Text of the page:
Actor Michael J. Fox, whose acting career has included such greats as the “Back to the Future.” series, and the television series “Spin City,” and others has been diagnosed with early onset Parkinson’s disease (PD). He has also been a stalwart proponent of embryonic stem cell research. Apparently, he believes that embryonic stem cell research will provide a potential treatment for his PD and many other PD patients as well. The Michael J Fox Foundation has been a supporter of PD research, which includes embryonic stem cell research into PD treatments.
Michael J. Fox was the subject of some controversy a few years ago when he appeared in some political ads for Missouri 2006, Michael J. Fox endorsed Claire McCaskill, Democratic candidate for the senate from the state of Missouri, who is also an ardent supporter of embryonic stem cell research. In those ads, Fox told viewers in the ad that Ms. McCaskill supported stem cell research that could provide a cure for his Parkinson’s disease. There were also accusations that Fox had gone off his PD-controlling medications during the period of time the ad was shot in order to increase his symptoms and elicit sympathy. The radio talk show host Rush Limbaugh suggested that Fox could have been acting, but many people emailed Limbaugh saying that Fox typically went off his medication before testifying before Congress.
Nevertheless, Fox no longer believes that embryonic stem cell research is the sina qua non of PD treatment. In an article at the New Scientist web site, Fox stated that the problems with stem cell-based treatments made him less sanguine about the possibilities of a stem cell-based treatment for PD. This does NOT mean that Fox is no longer a supporter of embryonic stem cell research. It simply means that one of the most vociferous advocates of embryonic stem cell research is unwilling to place all his hope in it as a viable cure for PD. This is truly a remarkable development.
PD has been experimentally treated with cells from aborted fetuses. These experiments are nothing short of gruesome, and they did not provide any evidence of lasting viable cures. Furthermore, when the brains of individuals who had received the transplants were examine postmortem, the implanted cells showed the same pathologies as the surrounding tissue. Therefore the implants were a rousing flop. Some successes have been seen with transplantation of animal tissue, but these experiments were few and far between, and have risks of infecting patients with animal viruses.
With respect to stem cell treatments or PD, a highly-publicized Nature paper implanted dopamine-making neurons that were made from embryonic stem cells into the brains of PD mice. While many of the symptoms improved, the implanted cells generated lots of tumors (see Roy N et al., Functional engraftment of human ES cell–derived dopaminergic neurons enriched by coculture with telomerase-immortalized midbrain astrocytes, Nature Medicine 12, 1259-68; November
2006). Wesley J Smith has noted that Fox called these tumors “tissue residue.” This is either ignorance or dishonesty. 100% of the rats in these experiments that received that implants developed tumors. This is not tissue residue, they are tumors.
On the other hand, adult and umbilical cord stem cells have shown some remarkable successes, as have experiments with specific proteins called “neurotrophic factors,” which stimulate endogenous brain cells wot divide and make new connections with other cells. For example, PD rats that were treated with umbilical cord stem cells showed significant recovery in motion and behavior (Weiss ML, et al., Stem Cells 24, 781-792, March 2006). Additionally, researchers from Kyoto University treated PD mice by transplanting nerve cells developed from their own bone marrow stromal cells (Mari Dezawa et al., Journal of Clinical Investigation 113:1701-1710, 2004).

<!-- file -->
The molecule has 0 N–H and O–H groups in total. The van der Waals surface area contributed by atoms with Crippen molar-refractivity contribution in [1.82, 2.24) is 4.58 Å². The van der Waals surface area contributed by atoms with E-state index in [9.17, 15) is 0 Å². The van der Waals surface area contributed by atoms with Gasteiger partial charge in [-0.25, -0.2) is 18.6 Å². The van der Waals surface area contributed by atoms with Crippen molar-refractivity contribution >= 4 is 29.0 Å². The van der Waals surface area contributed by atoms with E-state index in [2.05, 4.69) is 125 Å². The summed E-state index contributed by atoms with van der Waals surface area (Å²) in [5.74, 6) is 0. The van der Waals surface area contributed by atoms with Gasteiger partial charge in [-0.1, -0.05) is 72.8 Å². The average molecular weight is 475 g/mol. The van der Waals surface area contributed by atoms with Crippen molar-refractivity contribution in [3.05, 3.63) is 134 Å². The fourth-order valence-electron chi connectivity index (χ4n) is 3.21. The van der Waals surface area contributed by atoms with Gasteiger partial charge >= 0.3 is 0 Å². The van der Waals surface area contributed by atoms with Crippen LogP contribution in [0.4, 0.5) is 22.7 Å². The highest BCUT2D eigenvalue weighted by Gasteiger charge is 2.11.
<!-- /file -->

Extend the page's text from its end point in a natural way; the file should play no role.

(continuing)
When it comes to neurotrophic factors, University of Kentucky scientists treated ten Parkinson’s patients with a protein called glial cell line derived neurotrophic factor to stimulate the patients’ own brain stem cells and showed significant improvement in symptoms (Slevin JT, et al., Journal of Neurosurgery 102, 216-222, February 2005). Also British researchers injected a protein known as a “neurotrophic factor” into the brains of 5 Parkinson’s patients and found that it stimulated the patients’ own adult neural stem cells. This treatment provided an average 61% improvement in motor function (Gill SS et al., Nature Medicine 9, 589-595; May 2003). Later autopsies of these treated patients demonstrated that the neurotrophic factors stimulated sprouting of new neurons in the brain (Love S. et al., Nature Medicine 11, 703-704, July 2005).
Likewise, all present clinical trials for PD are all adult stem cell- or induced pluripotent stem cell-based.
Another treatment for PD that is not stem cell-based is Deep Brain Stimulation (DBS). DBS uses a surgically implanted medical device called a brain pacemaker that sends electrical impulses to specific parts of the brain. DBS in select brain regions has provided remarkable therapeutic benefits for otherwise treatment-resistant movement disorders like PD (see Kringelbach ML, et al., Nature Reviews Neuroscience. 2007;8:623–35).
Therefore Fox was certainly right to change his perspective on embryonic stem cells. If only he would see that destroying the youngest and most vulnerable members of humanity is too high a price to pay for the cures of others. There are better and more humane and ethically-sound ways to treat PD, and those ways are being pursued.